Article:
Thursday, August 2, 2012

Collecting or Hoarding. When A Passion Becomes A Burden

     I have always been a collector. I have the need to own artifacts, whether it's that Nintendo game cartridge, that mint condition magic card, or that mint condition comic book; I have a compulsion to own it. Often it's because it holds an emotional significance to me, that somehow having the object cements those feelings & that time period more than just the memory I have of it can. The tactile experience of picking up an item is often the key to unlocking memory and feeling for me. I can say this about the things in my collections that I hold most dear to me without shame or apology. But that is far from the extent of my collecting desires though. The reality is that while I do collect for markers of my past, I also collect just to have the items.

This is currently my "comic book room"



     CBR1 - http://goo.gl/PUjvY                                                          CBR2 - http://goo.gl/2DsFG


     






    

      It's becoming a problem. My wife says only half-jokingly that I'm a hoarder. I say that's impossible! How could I be a hoarder when all my comics are bagged, boarded, organized and preserved. In my heart I know she's right, and I've spent a lot of time thinking about the compulsion of collecting and what it means to me. When I look at a box full of, for example, Teen Titan back issues I know they aren't something I will ever read again, but at the same time there is no part of me that thinks "Just give them away then, sell them, get them out of the house". That would mean giving up a part of me. Comic book collecting is a complicated hobby for me. I love to read comics. I read them as a kid and discovered them again a few years ago as an adult. I read them voraciously. At the same time I buy back issues by the bundle, often never read them and keep them in boxes with the intention of having them there for the rest of my life. Why?
     My own self-reflection makes me think of my childhood. I grew up in a small rural house in an area that at the time had little access to popular culture. I didn't lack for food, shelter, clothing, love, or really much of anything. What I didn't have was exposure to much outside culture til my middle school age. Discovering music, movies, and most importantly to me, comic books, was a revelation. This world that I had never know was suddenly open to me and I couldn't get enough. This lasted til my mid teenage years and the obsession of comics transferred itself to collectible card games, but the obsession to collect, to own, didn't slow down. I felt that if I didn't have it, I never would be able to have it, and by having it, it made me more important, more valuable.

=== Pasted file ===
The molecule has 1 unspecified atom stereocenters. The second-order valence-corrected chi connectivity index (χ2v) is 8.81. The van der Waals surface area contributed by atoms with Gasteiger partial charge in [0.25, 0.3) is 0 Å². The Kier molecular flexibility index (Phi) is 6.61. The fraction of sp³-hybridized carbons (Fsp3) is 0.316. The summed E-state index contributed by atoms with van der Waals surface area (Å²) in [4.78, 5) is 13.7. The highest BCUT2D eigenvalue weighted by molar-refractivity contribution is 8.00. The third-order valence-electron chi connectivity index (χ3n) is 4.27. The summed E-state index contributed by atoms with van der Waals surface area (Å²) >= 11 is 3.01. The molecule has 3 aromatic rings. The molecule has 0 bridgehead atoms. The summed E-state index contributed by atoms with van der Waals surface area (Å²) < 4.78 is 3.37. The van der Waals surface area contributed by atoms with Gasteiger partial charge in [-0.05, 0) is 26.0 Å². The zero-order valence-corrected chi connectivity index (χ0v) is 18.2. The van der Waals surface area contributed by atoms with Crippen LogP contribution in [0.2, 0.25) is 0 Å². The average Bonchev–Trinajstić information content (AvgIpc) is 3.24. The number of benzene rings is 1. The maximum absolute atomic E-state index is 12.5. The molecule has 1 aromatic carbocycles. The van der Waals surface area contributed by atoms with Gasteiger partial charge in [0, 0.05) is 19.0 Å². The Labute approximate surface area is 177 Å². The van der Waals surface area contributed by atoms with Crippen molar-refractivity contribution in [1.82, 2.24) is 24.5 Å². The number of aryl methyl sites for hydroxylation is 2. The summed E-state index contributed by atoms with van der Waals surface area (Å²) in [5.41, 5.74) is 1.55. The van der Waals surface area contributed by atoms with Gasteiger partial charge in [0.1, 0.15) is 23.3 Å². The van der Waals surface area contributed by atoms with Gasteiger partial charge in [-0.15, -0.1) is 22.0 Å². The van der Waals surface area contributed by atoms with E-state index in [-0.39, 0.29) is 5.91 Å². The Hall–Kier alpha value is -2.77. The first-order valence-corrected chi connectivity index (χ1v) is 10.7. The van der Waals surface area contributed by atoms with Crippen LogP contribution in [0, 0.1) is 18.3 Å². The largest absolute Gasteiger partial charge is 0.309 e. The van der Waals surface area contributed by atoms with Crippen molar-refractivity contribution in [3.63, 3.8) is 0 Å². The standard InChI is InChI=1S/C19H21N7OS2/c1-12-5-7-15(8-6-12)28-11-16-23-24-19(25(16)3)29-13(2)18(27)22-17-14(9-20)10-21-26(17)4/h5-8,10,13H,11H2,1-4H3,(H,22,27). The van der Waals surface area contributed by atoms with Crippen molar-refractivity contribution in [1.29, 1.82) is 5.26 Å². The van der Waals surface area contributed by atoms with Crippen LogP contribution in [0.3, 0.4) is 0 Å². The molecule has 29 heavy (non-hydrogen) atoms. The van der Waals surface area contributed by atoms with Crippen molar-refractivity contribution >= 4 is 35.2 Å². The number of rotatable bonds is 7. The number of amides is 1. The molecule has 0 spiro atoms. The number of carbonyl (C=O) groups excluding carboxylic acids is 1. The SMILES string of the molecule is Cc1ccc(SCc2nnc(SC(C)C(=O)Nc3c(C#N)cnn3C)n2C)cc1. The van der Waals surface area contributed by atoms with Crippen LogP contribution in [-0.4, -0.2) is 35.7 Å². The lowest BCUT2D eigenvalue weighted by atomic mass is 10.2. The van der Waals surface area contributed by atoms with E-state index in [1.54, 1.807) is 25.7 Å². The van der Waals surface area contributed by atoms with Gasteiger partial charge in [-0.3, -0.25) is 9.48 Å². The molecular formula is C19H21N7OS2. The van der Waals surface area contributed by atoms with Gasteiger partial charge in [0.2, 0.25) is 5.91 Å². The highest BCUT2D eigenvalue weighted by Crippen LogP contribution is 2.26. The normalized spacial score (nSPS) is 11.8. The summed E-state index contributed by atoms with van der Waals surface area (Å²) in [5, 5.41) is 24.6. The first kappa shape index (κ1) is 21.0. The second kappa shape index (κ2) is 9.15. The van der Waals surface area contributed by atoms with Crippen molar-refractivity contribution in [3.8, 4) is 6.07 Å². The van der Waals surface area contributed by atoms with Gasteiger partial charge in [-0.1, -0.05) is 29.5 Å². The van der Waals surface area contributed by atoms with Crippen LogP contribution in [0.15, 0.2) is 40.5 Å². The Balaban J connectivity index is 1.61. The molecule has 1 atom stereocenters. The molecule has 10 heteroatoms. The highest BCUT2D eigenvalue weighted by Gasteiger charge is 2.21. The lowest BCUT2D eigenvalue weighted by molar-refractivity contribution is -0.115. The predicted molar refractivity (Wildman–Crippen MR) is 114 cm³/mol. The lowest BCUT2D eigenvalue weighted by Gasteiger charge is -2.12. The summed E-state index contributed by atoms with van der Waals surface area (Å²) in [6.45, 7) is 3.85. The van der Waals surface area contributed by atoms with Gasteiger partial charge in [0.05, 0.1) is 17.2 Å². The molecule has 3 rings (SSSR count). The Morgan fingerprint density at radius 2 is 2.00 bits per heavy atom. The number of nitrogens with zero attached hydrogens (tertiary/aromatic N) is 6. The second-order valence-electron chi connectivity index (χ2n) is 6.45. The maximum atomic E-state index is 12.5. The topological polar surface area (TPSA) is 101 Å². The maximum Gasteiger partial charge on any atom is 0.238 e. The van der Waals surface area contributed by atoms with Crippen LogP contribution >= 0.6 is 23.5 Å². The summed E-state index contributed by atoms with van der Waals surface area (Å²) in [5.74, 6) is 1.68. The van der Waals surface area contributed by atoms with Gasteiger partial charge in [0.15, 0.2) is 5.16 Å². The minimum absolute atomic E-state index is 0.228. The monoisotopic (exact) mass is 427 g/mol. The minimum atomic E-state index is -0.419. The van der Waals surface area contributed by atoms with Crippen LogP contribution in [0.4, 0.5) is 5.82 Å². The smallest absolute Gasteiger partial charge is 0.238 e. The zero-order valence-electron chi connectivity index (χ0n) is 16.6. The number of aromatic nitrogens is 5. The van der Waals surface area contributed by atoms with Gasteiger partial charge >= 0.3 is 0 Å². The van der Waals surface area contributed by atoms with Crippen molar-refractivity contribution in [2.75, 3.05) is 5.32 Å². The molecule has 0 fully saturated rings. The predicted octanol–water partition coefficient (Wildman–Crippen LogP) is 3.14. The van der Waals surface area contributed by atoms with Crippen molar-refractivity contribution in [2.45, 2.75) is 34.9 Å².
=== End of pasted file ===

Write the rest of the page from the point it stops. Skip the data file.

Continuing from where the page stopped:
I'd like to say that this feeling, this need, to own things has changed over the years. There isn't redemption at the end of this confessional. It isn't a cry for help. I enjoy collecting. I enjoy getting that rare back issue, or that box of comics of Craig's List that I can comb through. I have a spouse who keeps me somewhat in check and a budget to limit my spending. But in the end I wonder if I will mature and have a time in my life where I don't feel the need to have all these items. Will I be able to keep the symbols of my past that mean the most to me and let go of the rest? Right now that's not a future I can envision, but the future isn't written so only time and space can tell.

5 comments:

  1. Dude, right on man..Loved this post! I can, and I'm sure every other comic collecter can relate!

    And stand in awe of your massive collection!

    Love the pics!

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    1. Thanks Kyle. I'm trying to think more about the desire to collect. What owning something really means. Maybe work towards letting those desires go, refocusing the energy. Its not easy.

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  2. Great post, Aaron --

    Life often becomes about pressing the cosmic reset button. Having just moved into a smaller space and lugging all those long boxes along for the ride, I realized that it was time to reset. I need the space and the cash more than I need the memories. It was sort of a cleansing experience for me.

    Now I'm contemplating going completely digital (wait, this may be cheating).

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    1. Thanks Daniel! Im a lot of ways I feel like a goldfish. When we bought this house we got a lot more space and dont have any plans to move anytime soon so I have expanded and acquired to fill the space I have. It may be trite at this point to say it, but that line from Fight Club "the things you own end up owning you" can have a lot of truth to it.

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  3. Great topic Aaron. I feel you there man. What I do now is I make rules on what I buy. Basically I buy indie/creator owned floppies, and for the big two I tell myself that I will wait for the trades. Unless of course its an awesome team (Daredevil). This has helped a bit because sometimes when the trade comes out, I realize I am not interested. With floppies I could get in a mode of wanting to own the WHOLE set, even if some of the issues sucked. There was a point where I wasn't enjoying Hickman's Fantastic Four, but I bought it just to have all of the issues.

    Great thing & bad thing about DC trade paperback output is that they don't put it out often. They're so bad at the TPB output that you endup saving money by never buying it. :p

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